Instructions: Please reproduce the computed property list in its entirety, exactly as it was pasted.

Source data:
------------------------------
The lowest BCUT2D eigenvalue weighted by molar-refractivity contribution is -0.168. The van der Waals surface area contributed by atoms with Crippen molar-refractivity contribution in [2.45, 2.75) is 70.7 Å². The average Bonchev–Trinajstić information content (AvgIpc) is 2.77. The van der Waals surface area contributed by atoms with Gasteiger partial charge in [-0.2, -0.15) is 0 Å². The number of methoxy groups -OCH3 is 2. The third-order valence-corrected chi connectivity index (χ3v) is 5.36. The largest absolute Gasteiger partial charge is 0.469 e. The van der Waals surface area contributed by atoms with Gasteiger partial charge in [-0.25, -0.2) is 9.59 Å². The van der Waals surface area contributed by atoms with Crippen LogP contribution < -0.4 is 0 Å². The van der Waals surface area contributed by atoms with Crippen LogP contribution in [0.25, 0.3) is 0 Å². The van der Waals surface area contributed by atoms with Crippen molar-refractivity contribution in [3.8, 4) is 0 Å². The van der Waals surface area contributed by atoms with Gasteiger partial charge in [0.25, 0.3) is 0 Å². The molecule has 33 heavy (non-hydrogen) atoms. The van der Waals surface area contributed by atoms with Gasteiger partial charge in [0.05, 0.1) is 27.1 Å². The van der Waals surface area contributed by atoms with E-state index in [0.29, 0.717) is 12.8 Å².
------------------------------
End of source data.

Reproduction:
The lowest BCUT2D eigenvalue weighted by molar-refractivity contribution is -0.168. The van der Waals surface area contributed by atoms with Crippen molar-refractivity contribution in [2.45, 2.75) is 70.7 Å². The average Bonchev–Trinajstić information content (AvgIpc) is 2.77. The van der Waals surface area contributed by atoms with Gasteiger partial charge in [-0.2, -0.15) is 0 Å². The number of methoxy groups -OCH3 is 2. The third-order valence-corrected chi connectivity index (χ3v) is 5.36. The largest absolute Gasteiger partial charge is 0.469 e. The van der Waals surface area contributed by atoms with Gasteiger partial charge in [-0.25, -0.2) is 9.59 Å². The van der Waals surface area contributed by atoms with Crippen LogP contribution < -0.4 is 0 Å². The van der Waals surface area contributed by atoms with Crippen LogP contribution in [0.25, 0.3) is 0 Å². The van der Waals surface area contributed by atoms with Crippen molar-refractivity contribution in [3.8, 4) is 0 Å². The van der Waals surface area contributed by atoms with Gasteiger partial charge in [0.25, 0.3) is 0 Å². The molecule has 33 heavy (non-hydrogen) atoms. The van der Waals surface area contributed by atoms with Gasteiger partial charge in [0.05, 0.1) is 27.1 Å². The van der Waals surface area contributed by atoms with E-state index in [0.29, 0.717) is 12.8 Å².